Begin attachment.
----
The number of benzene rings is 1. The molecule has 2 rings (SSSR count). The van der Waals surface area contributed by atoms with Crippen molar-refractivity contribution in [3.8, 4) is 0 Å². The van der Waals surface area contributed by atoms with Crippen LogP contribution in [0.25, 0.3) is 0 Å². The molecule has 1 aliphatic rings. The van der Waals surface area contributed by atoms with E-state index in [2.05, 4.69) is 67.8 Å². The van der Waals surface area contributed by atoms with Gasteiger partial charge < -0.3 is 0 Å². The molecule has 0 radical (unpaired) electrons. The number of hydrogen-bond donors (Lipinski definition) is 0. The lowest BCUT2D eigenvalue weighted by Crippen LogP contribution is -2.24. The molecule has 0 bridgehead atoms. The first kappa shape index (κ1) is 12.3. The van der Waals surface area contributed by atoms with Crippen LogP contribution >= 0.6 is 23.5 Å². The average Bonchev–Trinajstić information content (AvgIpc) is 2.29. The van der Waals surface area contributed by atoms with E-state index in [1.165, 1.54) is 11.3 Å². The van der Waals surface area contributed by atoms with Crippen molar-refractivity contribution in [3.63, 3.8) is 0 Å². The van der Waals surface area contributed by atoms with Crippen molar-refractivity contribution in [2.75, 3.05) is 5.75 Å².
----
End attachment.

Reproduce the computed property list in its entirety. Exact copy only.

The number of benzene rings is 1. The molecule has 2 rings (SSSR count). The van der Waals surface area contributed by atoms with Crippen molar-refractivity contribution in [3.8, 4) is 0 Å². The van der Waals surface area contributed by atoms with Crippen LogP contribution in [0.25, 0.3) is 0 Å². The molecule has 1 aliphatic rings. The van der Waals surface area contributed by atoms with E-state index in [2.05, 4.69) is 67.8 Å². The van der Waals surface area contributed by atoms with Gasteiger partial charge < -0.3 is 0 Å². The molecule has 0 radical (unpaired) electrons. The number of hydrogen-bond donors (Lipinski definition) is 0. The lowest BCUT2D eigenvalue weighted by Crippen LogP contribution is -2.24. The molecule has 0 bridgehead atoms. The first kappa shape index (κ1) is 12.3. The van der Waals surface area contributed by atoms with Crippen LogP contribution >= 0.6 is 23.5 Å². The average Bonchev–Trinajstić information content (AvgIpc) is 2.29. The van der Waals surface area contributed by atoms with E-state index in [1.165, 1.54) is 11.3 Å². The van der Waals surface area contributed by atoms with Crippen molar-refractivity contribution in [3.63, 3.8) is 0 Å². The van der Waals surface area contributed by atoms with Crippen molar-refractivity contribution in [2.75, 3.05) is 5.75 Å².